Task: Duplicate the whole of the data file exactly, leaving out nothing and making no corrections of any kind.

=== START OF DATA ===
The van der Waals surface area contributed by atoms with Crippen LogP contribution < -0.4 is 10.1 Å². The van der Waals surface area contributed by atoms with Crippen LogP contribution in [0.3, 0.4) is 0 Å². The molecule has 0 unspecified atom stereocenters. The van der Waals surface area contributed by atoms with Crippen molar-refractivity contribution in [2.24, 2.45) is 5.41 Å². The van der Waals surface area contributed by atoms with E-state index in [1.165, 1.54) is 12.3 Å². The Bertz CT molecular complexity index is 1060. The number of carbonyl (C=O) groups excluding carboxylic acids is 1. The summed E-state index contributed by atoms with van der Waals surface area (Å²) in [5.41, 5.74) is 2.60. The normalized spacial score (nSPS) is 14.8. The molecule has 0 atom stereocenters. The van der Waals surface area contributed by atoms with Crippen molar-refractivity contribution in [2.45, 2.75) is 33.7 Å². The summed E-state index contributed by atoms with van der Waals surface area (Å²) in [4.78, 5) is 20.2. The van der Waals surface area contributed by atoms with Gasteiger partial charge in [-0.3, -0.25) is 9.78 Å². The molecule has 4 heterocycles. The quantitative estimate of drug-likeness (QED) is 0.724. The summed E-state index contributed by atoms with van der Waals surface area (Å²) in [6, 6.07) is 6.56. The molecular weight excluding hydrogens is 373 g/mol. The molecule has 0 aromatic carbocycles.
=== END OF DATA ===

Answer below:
The van der Waals surface area contributed by atoms with Crippen LogP contribution < -0.4 is 10.1 Å². The van der Waals surface area contributed by atoms with Crippen LogP contribution in [0.3, 0.4) is 0 Å². The molecule has 0 unspecified atom stereocenters. The van der Waals surface area contributed by atoms with Crippen molar-refractivity contribution in [2.24, 2.45) is 5.41 Å². The van der Waals surface area contributed by atoms with E-state index in [1.165, 1.54) is 12.3 Å². The Bertz CT molecular complexity index is 1060. The number of carbonyl (C=O) groups excluding carboxylic acids is 1. The summed E-state index contributed by atoms with van der Waals surface area (Å²) in [5.41, 5.74) is 2.60. The normalized spacial score (nSPS) is 14.8. The molecule has 0 atom stereocenters. The van der Waals surface area contributed by atoms with Crippen molar-refractivity contribution in [2.45, 2.75) is 33.7 Å². The summed E-state index contributed by atoms with van der Waals surface area (Å²) in [4.78, 5) is 20.2. The van der Waals surface area contributed by atoms with Gasteiger partial charge in [-0.3, -0.25) is 9.78 Å². The molecule has 4 heterocycles. The quantitative estimate of drug-likeness (QED) is 0.724. The summed E-state index contributed by atoms with van der Waals surface area (Å²) in [6, 6.07) is 6.56. The molecular weight excluding hydrogens is 373 g/mol. The molecule has 0 aromatic carbocycles.